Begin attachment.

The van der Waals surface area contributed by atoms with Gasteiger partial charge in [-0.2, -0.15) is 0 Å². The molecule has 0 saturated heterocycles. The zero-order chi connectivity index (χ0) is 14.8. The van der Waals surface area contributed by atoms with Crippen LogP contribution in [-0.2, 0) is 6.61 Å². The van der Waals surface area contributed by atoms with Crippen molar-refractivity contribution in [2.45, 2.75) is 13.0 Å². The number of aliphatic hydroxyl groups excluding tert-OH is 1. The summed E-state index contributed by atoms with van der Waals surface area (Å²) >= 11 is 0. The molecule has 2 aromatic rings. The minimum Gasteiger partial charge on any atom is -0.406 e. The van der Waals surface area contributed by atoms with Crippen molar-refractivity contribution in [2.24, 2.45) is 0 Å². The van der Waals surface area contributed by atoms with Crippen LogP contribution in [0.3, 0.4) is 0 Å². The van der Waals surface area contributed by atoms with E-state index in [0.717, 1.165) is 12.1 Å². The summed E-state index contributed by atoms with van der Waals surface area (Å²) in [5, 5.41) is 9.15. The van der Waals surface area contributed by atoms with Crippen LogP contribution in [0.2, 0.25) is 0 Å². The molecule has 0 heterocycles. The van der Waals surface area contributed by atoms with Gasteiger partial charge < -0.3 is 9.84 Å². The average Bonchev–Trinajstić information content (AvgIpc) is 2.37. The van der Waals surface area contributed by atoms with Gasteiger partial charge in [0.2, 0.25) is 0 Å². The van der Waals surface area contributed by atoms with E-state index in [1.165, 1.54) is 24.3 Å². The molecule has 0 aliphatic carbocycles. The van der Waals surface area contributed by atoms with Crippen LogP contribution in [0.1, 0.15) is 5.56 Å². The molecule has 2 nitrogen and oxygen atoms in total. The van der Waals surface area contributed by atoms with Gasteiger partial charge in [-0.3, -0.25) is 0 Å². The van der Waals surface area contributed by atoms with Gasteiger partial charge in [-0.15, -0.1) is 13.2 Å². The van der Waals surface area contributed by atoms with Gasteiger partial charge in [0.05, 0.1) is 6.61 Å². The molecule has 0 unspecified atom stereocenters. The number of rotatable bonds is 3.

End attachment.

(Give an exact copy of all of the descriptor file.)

The van der Waals surface area contributed by atoms with Gasteiger partial charge in [-0.2, -0.15) is 0 Å². The molecule has 0 saturated heterocycles. The zero-order chi connectivity index (χ0) is 14.8. The van der Waals surface area contributed by atoms with Crippen LogP contribution in [-0.2, 0) is 6.61 Å². The van der Waals surface area contributed by atoms with Crippen molar-refractivity contribution in [2.45, 2.75) is 13.0 Å². The number of aliphatic hydroxyl groups excluding tert-OH is 1. The summed E-state index contributed by atoms with van der Waals surface area (Å²) >= 11 is 0. The molecule has 2 aromatic rings. The minimum Gasteiger partial charge on any atom is -0.406 e. The van der Waals surface area contributed by atoms with Crippen molar-refractivity contribution in [2.24, 2.45) is 0 Å². The van der Waals surface area contributed by atoms with Crippen LogP contribution in [0.3, 0.4) is 0 Å². The van der Waals surface area contributed by atoms with E-state index in [0.717, 1.165) is 12.1 Å². The summed E-state index contributed by atoms with van der Waals surface area (Å²) in [5, 5.41) is 9.15. The van der Waals surface area contributed by atoms with Crippen LogP contribution in [0.2, 0.25) is 0 Å². The molecule has 0 heterocycles. The van der Waals surface area contributed by atoms with Gasteiger partial charge < -0.3 is 9.84 Å². The average Bonchev–Trinajstić information content (AvgIpc) is 2.37. The van der Waals surface area contributed by atoms with Gasteiger partial charge in [0.2, 0.25) is 0 Å². The van der Waals surface area contributed by atoms with E-state index in [1.165, 1.54) is 24.3 Å². The molecule has 0 aliphatic carbocycles. The van der Waals surface area contributed by atoms with Crippen LogP contribution in [0.1, 0.15) is 5.56 Å². The molecule has 2 nitrogen and oxygen atoms in total. The van der Waals surface area contributed by atoms with Gasteiger partial charge in [-0.3, -0.25) is 0 Å². The van der Waals surface area contributed by atoms with Gasteiger partial charge in [-0.15, -0.1) is 13.2 Å². The van der Waals surface area contributed by atoms with Gasteiger partial charge in [0.05, 0.1) is 6.61 Å². The molecule has 0 unspecified atom stereocenters. The number of rotatable bonds is 3.